Commentary: A salute to local officers who gave their lives

By Darrell Ball - FOP 21 president



LIMA — The week of October 13-17 has been declared Police Week across the United States. Traditionally held during the month of May, police week and the accompanying memorial services held during that time were postponed due to COVID-19 concerns.

Ceremonies scheduled during this week were still unable to be held but Fraternal Order of Police Lima Lodge 21 and Fraternal Order of Police Associates George B. Quatman Lodge 8 nonetheless wish to honor those Allen County law enforcement officers who have made the ultimate sacrifice in service to our communities.



Sheriff Jess L. Sarber

Sarber was shot and killed on Oct. 12, 1933, by members of the John Dillinger gang. Dillinger was being held in the Allen County Jail when three men who identified themselves as executives of the Indiana State Prison asked to interview him. When Sarber asked for credentials, one of the men produced a gun and shot him. He died of his wounds at Lima Memorial Hospital less than two hours later.

Six men were identified as being involved in the escape of Dillinger and the killing of Sarber. All six were captured or killed by police during the subsequent manhunt.

Deputy Ralph A. Harshe

Harshe responded on Sept. 2, 1936, to a domestic disturbance at 1415 W. High between Clarke Tyree and Elsie Morning. Upon arrival, Harshe accompanied Morning into the home to retrieve personal belongings. As they entered, Tyree opened fire, killing Harshe and Morning. Shortly after the murders, Tyree took his own life.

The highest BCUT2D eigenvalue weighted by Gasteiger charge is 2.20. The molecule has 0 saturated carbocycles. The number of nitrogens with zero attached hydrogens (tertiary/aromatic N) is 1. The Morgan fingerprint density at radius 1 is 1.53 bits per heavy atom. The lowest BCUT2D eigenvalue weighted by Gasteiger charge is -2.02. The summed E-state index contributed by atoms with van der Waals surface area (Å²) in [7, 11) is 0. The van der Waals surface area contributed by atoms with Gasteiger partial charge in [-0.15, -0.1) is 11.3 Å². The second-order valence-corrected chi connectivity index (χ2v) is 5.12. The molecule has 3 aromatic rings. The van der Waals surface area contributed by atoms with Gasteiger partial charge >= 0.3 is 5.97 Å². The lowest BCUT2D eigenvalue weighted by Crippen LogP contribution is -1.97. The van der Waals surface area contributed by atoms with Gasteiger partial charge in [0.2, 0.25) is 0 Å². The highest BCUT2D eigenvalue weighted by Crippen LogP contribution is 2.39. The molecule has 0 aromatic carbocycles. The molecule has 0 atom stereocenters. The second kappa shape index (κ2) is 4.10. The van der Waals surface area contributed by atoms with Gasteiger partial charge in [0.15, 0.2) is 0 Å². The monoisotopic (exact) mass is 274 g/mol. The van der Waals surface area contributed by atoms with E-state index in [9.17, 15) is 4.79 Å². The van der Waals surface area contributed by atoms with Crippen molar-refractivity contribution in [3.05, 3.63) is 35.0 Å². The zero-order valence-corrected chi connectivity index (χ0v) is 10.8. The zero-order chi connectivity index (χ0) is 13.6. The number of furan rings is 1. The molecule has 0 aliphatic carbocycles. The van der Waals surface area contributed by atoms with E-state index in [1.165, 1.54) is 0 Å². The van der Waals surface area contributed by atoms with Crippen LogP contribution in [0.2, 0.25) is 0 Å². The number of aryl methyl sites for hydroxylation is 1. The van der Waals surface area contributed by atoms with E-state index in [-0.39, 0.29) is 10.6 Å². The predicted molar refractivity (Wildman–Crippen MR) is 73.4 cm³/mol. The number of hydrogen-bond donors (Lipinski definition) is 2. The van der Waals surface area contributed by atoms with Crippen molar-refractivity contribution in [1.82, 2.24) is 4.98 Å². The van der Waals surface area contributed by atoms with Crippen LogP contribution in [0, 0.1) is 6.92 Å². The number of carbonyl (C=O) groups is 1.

Chief Constable Clarence E. (Pop) Prince

On March 10, 1962, Prince received a phone call in reference to a suspicious vehicle occupied by two men trying on different hats near Elida High School. Upon arrival, Prince was immediately met with gunfire from the vehicle and was struck twice. He attempted to return fire but his weapon malfunctioned. Prince died on the scene. Robert G. Lafferty and Larry Hance, both of Lima, were apprehended later that evening. They were planning to rob the Elida bank when confronted by Prince. Both men were convicted of murder and sentenced to prison.


Officer Owen Grandstaff

Grandstaff had arrested a subject for passing a bad check on March 26, 1927. The man broke free from Ofc. Grandstaff and fled on foot. While engaged in a foot pursuit, Grandstaff suffered a heart attack and died at the scene.

• Officer Frank Herrmann

On Sept. 5, 1929, Herrmann was attempting to stop a speeding vehicle and stepped into the lane of travel to flag down the offender. Herrmann was struck and killed by the vehicle.


Patrolman Phillip Gobel

On June 6, 1900, Gobel and Patrolman Mike Sullivan responded to the attempted armed robbery of a local druggist. The officers went to the CH&D railroad yard near Vine Street and located the men who had attempted the robbery. Gunfire was exchanged and one of the suspects, later identified as Theodore Monnion, was killed. August Monnion and Louis Beckman were arrested.

Gobel discovered he had been shot, with a bullet entering the left side of his back, travelling through the kidney and out the right side. He was treated for his injury, which was not believed to be serious at the time. On Dec. 30, 1902, Gobel died from kidney problems related to the gunshot. Monnion and Beckman were convicted of attempted robbery and sentenced to prison.

• Patrolman Phillip Droesch